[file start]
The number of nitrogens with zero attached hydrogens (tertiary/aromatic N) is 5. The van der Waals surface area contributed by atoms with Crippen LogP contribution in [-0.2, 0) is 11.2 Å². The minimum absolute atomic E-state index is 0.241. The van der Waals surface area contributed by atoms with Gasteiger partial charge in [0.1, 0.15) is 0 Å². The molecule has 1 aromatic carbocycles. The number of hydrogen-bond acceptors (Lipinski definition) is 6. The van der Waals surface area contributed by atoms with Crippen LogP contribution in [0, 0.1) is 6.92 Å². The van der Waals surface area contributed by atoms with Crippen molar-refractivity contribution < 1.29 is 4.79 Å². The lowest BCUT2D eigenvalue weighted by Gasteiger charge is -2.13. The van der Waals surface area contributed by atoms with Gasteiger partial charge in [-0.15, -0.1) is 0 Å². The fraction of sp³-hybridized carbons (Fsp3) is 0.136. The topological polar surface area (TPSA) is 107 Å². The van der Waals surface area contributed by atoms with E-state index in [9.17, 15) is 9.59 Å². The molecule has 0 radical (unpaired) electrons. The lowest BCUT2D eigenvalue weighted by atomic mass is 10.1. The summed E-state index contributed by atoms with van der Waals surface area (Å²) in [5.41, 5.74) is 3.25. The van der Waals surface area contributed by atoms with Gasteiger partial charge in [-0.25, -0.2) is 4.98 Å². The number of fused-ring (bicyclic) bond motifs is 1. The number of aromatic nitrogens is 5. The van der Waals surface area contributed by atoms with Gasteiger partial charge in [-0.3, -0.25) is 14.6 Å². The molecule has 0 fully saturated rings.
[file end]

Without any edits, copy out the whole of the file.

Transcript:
The number of nitrogens with zero attached hydrogens (tertiary/aromatic N) is 5. The van der Waals surface area contributed by atoms with Crippen LogP contribution in [-0.2, 0) is 11.2 Å². The minimum absolute atomic E-state index is 0.241. The van der Waals surface area contributed by atoms with Gasteiger partial charge in [0.1, 0.15) is 0 Å². The molecule has 1 aromatic carbocycles. The number of hydrogen-bond acceptors (Lipinski definition) is 6. The van der Waals surface area contributed by atoms with Crippen LogP contribution in [0, 0.1) is 6.92 Å². The van der Waals surface area contributed by atoms with Crippen molar-refractivity contribution < 1.29 is 4.79 Å². The lowest BCUT2D eigenvalue weighted by Gasteiger charge is -2.13. The van der Waals surface area contributed by atoms with Gasteiger partial charge in [-0.15, -0.1) is 0 Å². The fraction of sp³-hybridized carbons (Fsp3) is 0.136. The topological polar surface area (TPSA) is 107 Å². The van der Waals surface area contributed by atoms with E-state index in [9.17, 15) is 9.59 Å². The molecule has 0 radical (unpaired) electrons. The lowest BCUT2D eigenvalue weighted by atomic mass is 10.1. The summed E-state index contributed by atoms with van der Waals surface area (Å²) in [5.41, 5.74) is 3.25. The van der Waals surface area contributed by atoms with Gasteiger partial charge in [-0.25, -0.2) is 4.98 Å². The number of fused-ring (bicyclic) bond motifs is 1. The number of aromatic nitrogens is 5. The van der Waals surface area contributed by atoms with Gasteiger partial charge in [-0.3, -0.25) is 14.6 Å². The molecule has 0 fully saturated rings.